Giving France les blues

By Omar Al-Ubaydli

The draw for Euro 2004 is complete and the friendlies are over. Barring major injuries, most countries’ squads have been finalized, leaving us, the football fans, licking our lips at the prospect of a championship that will hopefully be as scintillating as Euro 2000. The French are the favorites-that much is obvious-but that only England can stop them is not. Or is it?

Let’s quickly recap why it is so easy to project French supremacy. They have the best overall squad with no notable weaknesses, and in Zinedine Zidane and Thierry Henry, they have the best star players. They are the best team on paper, exemplified by their perfect winning percentage during qualification, and, crucially, they are the most hungry due to their calamitous end in the last World Cup. Add the fact that they are defending champions, and you are left wondering why the bookmakers don’t pay out now.

So what does it take to beat them? Citing team quality is simply out of the question; there is little doubt that France has the best defense, midfield, and forward-line in the tournament, along with better reserves. Only the goalkeeper is marginally questionable, but Fabien Barthez’s performances while playing for France are as good as those of any international counterpart. On paper France really does make other teams look second-rate, and their hunger will ensure that it is reflected on the pitch, too. Their qualifying campaign should be enough to put aside any criticisms of complacency.

Basically, three ingredients are needed to avoid subjecting humanity to another four years of “Ah, but we won ze Euro Cup!” Firstly, and most obviously, a huge slice of luck would help, such as the “luck” that Bangladesh has called upon when playing Pakistan in a “competitive” cricket match. Secondly, whoever wants to beat the French will need resilience.

They cannot hope to outplay them for any large amount of time, so a sound defense and a tirelessly diligent midfield are musts. That factor immediately rules out the Iberian Peninsula; home advantage cannot make up for Portugal’s powder-puff consistency, and Spain would do itself a favor by staying at home. The usual suspects remain: England, Germany, Holland and Italy, as well as perennial dark horse Czech Republic.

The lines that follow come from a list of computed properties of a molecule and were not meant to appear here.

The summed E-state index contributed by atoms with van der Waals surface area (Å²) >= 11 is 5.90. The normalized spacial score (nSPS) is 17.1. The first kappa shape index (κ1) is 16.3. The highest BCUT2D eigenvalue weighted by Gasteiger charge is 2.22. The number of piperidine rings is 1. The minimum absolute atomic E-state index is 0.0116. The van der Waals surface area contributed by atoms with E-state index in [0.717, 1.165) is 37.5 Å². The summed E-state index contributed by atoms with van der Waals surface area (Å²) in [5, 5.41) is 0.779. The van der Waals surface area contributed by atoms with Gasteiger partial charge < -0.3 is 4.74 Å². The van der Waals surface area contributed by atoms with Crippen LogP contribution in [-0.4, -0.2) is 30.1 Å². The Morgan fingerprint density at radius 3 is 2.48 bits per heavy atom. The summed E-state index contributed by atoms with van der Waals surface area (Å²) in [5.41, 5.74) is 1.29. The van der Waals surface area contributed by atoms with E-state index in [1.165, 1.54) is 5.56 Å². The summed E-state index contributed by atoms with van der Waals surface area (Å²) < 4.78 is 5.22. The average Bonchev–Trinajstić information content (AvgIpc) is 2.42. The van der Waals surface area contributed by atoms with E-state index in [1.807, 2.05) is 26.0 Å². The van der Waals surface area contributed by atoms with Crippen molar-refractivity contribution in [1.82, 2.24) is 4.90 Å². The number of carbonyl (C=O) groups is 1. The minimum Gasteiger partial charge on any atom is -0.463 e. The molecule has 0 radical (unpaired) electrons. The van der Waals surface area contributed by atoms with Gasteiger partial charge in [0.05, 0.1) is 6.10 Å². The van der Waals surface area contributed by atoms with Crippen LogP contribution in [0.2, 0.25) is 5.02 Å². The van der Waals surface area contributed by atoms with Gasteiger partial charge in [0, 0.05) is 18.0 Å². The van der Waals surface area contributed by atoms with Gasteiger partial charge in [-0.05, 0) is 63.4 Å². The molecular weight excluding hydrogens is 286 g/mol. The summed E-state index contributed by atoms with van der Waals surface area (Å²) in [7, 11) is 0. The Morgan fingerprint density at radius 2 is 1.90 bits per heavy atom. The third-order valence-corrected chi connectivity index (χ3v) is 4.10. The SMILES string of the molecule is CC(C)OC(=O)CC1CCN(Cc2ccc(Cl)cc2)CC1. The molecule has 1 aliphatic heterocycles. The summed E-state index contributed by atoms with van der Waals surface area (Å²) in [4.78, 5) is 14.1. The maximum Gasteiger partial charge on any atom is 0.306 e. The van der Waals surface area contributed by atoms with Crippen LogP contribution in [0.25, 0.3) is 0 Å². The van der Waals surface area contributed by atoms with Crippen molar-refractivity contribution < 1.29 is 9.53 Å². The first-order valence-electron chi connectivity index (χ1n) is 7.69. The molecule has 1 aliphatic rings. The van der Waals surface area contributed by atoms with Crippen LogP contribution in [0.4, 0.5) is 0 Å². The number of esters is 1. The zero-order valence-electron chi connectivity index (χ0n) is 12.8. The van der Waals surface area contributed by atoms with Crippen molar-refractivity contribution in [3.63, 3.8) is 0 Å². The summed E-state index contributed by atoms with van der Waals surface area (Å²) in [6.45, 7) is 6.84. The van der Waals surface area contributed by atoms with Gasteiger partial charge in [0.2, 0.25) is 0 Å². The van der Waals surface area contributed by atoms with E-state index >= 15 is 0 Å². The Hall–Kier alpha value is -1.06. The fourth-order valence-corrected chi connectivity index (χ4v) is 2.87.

However a strong core falls far short, as the third ingredient in the construction of France’s nemesis is the presence of world-class, match-winning players, and that is why we can rule out all but England. Take Holland, a team littered with world-class talent but, sadly, none of it match-winning—Ruud Van-Nistelrooij and Clarence Seedorf may be superb footballers, but one can scarcely remember either playing in a game where their team ended up winning due to their brilliance. Germany can barely eke one match-winner out in Michael Ballack, and that’s if we are being generous. Meanwhile Italy and Czech Republic cannot look beyond Francesco Totti or Pavel Nedved for their quota. England has three playmakers: skipper David Beckham, striker Michael Owen, and wonder kid Wayne Rooney.

Rooney and Owen better than Seedorf and Van Nistelrooij? Am I insane? Possibly, but that is not my claim. Over the course of a season, there is no doubt which pair one would prefer lining up for their team, as it is consistent excellence that will yield the victories every team craves. But I have lost track of the number of times Owen has pulled a rabbit out of a hat for England, and playing for Everton means that “Roonaldo” has made them his trademark. Holland et al would need a truly awful performance from France to beat them.

England would not need France to slide as they have the players to win any game, no matter how well the opposition is playing. For that reason, the British have the only team with a reasonable chance of giving France les Blues.